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Product Details

  • Hardcover: 448 pages
  • Publisher: University of Georgia Press; First Edition edition (February 15, 2009)
  • Language: English
  • ISBN-10: 0820327891
  • ISBN-13: 978-0820327891
  • Product Dimensions: 6.1 x 1.3 x 9.2 inches
  • Shipping Weight: 1.8 pounds (View shipping rates and policies)
  • Average Customer Review: 4.0 out of 5 stars  See all reviews (4 customer reviews)
  • Amazon Best Sellers Rank: #2,390,988 in Books (See Top 100 in Books)

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By Henry Berry on April 13, 2009
Format: Hardcover
Jack London was a self-avowed proponent of the late Victorian/early 20th century "scientific racialism" supposedly derived from Darwin's theory of evolution. The "scientific racialism" held the superiority of the white race. Nonetheless, London's racial views as depicted and implied in his writings were much more complex; to the point of raising questions about whether London really did believe in "scientific racialism. The U. of Texas English professor Reesman sees this author's racial views conventional among whites of the era as associated with the rough conditions of his childhood, but as demonstrably being considerably modified or even abandoned as London moved to and wrote about far-flung parts of the world. It is in London's fiction, Reesman notes, with the characterizations, settings, interplay of characters, and resolutions of fiction, where his complex feelings and observations about race are most evident.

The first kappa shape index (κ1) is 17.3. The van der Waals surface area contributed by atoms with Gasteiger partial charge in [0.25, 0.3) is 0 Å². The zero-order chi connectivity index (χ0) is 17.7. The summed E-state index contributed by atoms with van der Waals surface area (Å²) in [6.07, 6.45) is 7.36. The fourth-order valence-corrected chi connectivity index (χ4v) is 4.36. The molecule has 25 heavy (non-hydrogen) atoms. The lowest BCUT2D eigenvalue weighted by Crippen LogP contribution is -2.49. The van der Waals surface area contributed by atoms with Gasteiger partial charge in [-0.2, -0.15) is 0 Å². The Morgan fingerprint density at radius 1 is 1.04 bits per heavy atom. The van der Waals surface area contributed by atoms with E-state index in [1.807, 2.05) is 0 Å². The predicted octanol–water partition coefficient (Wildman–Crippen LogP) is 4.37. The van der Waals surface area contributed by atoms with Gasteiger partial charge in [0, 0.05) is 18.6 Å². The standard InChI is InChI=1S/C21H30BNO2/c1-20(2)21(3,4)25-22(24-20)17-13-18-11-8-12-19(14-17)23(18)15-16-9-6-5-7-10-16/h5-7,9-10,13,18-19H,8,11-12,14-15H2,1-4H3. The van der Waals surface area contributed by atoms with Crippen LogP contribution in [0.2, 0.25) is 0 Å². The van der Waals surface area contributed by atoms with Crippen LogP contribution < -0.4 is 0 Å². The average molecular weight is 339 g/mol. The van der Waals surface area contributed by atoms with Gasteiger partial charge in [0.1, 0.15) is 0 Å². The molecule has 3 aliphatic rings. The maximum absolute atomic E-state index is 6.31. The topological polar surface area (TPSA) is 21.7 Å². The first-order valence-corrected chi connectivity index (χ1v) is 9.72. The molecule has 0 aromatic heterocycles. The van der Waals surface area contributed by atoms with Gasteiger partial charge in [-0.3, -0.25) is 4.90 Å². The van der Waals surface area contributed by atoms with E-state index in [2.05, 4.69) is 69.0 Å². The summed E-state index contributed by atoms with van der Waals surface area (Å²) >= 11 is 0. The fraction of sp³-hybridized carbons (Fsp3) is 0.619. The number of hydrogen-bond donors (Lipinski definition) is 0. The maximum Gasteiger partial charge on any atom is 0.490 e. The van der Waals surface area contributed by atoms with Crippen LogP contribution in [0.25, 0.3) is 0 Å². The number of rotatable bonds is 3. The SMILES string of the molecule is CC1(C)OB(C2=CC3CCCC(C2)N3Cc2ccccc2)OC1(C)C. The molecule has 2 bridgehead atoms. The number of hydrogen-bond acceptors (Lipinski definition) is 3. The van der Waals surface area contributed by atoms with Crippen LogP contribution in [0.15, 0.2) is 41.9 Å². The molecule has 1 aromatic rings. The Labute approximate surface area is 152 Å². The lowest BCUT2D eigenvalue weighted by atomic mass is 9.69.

London was a pioneer in the realistic/naturalistic style of literature coming about in the early 1900s. He wrote journalism about the Russo-Japanese War in 1904, the heavyweight championship boxing match pitting the African-American Jack Johnson against the white man Tommy Burns in 1908, and the Mexican Revolution in 1914. Reesman follows how in London's series of writings on the heavyweight fight, his regard of Johnson underwent a sea change. Settings of London's fiction were the wilderness of Alaska or the Klondike, the remote islands of the South Pacific, or some other unpopulated place where individuals had to use their wits and their strength to survive in direct contact with nature. London's stories drew the interest of movie studios for their adventure and drama of survival.
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Format: Hardcover Verified Purchase